March 03, 2020
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New record store adds another element to downtown Bangor’s hip factor

Emily Burnham | BDN
Emily Burnham | BDN
Customers peruse the selection at the Vinyl Canteen, a new record store and cafe that has opened on Central Street in downtown Bangor.

Downtown Bangor has plenty of coffee shops, tattoo studios and craft beer, and now, it’s got another new business to add to its growing hip factor: the Vinyl Canteen, a record store and cafe that opened last weekend on Central Street.

Owner Christopher Tierney has spent the past two years renovating the building at 22 Central St., and though the sign for the Vinyl Canteen went up last June, the finishing touches weren’t ready until just this past month. Tierney, a New York native who splits his time between Long Island and Bangor, wanted to officially open by March 1 in order to celebrate his 60th birthday, which is this week.

“It’s a special birthday and a special thing for me, so this is really the best birthday present I could have,” said Tierney, who made his career teaching electronics in public and vocational schools on Long Island before retiring last year.

The Vinyl Canteen is equal parts record store, audio equipment shop and cafe, though it’s the vinyl that will likely get people through the door. As Rolling Stone reported last fall, vinyl records were in 2019 poised to exceed CDs in sales for the first time since 1986 — and Tierney, a self-admitted audiophile, knew a record store in downtown Bangor made sense for him for a fun retirement business venture.

Though Tierney’s personal favorites are classic jazz and 1970s progressive and classic rock, the selection at the Vinyl Canteen encompasses a wide array of genres, including an extensive collection of classic country, hip hop singles and r&b. When he’s not in Maine, Tierney is either at his other home in New York, or he’s traveling around the Northeast, buying record collections from individuals looking to unload hundreds or thousands of records.

Tierney also sells an array of new and vintage stereo equipment, including turntables, receivers and speakers, and has a workbench set up in the back of the shop to do repairs and refurbishments on items that customers bring in.

Emily Burnham | BDN
Emily Burnham | BDN
Christopher Tierney, seen here at the Vinyl Canteen in front of his beloved stereo system, which he personally restored.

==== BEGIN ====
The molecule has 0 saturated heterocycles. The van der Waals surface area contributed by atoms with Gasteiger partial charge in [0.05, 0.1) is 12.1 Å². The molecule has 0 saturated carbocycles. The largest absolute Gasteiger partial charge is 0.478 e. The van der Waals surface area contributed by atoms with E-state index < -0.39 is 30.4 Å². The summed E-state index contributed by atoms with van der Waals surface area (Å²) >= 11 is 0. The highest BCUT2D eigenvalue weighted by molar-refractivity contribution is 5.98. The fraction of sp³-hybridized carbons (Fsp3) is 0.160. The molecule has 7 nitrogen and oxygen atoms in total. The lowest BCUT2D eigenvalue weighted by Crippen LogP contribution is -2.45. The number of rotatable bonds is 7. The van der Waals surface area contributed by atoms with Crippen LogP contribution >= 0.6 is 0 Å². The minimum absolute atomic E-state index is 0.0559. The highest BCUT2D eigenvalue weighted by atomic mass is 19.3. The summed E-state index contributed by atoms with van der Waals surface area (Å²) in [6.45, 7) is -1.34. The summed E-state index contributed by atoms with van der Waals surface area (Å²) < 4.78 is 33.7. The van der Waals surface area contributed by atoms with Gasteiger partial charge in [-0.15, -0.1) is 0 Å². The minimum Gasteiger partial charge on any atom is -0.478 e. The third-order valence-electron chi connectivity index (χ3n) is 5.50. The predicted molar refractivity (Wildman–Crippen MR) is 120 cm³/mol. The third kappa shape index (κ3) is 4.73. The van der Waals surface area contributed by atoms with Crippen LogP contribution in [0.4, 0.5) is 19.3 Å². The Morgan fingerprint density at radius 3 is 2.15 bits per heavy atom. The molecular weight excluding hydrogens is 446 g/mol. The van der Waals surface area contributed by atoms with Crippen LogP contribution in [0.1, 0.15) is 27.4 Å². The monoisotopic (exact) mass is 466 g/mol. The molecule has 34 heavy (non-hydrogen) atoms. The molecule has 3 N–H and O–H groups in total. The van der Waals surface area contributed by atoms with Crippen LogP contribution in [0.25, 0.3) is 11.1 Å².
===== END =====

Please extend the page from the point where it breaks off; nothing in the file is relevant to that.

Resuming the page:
Beyond records and stereo equipment, Tierney also offers an espresso bar, and plans to unveil a small menu of sandwiches, crepes and gourmet hot dogs in the coming months.

“You can come in, have a snack and a coffee, and listen to great music on an amazing stereo system,” said Tierney. “That’s the kind of thing we’re going for.”

Tierney first started coming to Maine in 1997, after a road trip up Route 1 from New York to Washington County made him fall in love with the state. Tierney bought a cabin in the town of Harrington over a decade ago, which he still owns. When he began contemplating retirement, he decided to invest in commercial property — specifically in Bangor.

“What I love about Bangor is it’s really this compact, small city, but it has everything you need. It’s got culture, it’s got a cool downtown, it’s got colleges, it’s got nice people,” said Tierney. “And it’s affordable. At least, it’s still affordable right now.”

Tierney purchased the building for $220,000 in May 2017 from Northeast Occupational Exchange, which in 2017 and 2018 was busy selling off its downtown properties as it prepared to move to a new location on Mount Hope Avenue. The organization around the same time also sold its building at 29 Franklin St. to developers Abe and Heather Furth and Roy Hubbard.

Though he knew he wanted to open a retail establishment on the first floor, Tierney worked with local contractors House Revivers to renovate the top two floors from office space into apartments, both of which are now rented. In the 1970s, 22 Central St. was home to a small grocery store called The Green Grocer, and in the 1990s Northeast Occupational Exchange used it as a training kitchen for its clients, but for more than a decade, the ground-level space has been empty.

The Vinyl Canteen presently is open from 2 to 8 p.m., seven days a week, but hours will change as the cafe part of the business opens. For more information, like the Vinyl Canteen on Facebook.

 


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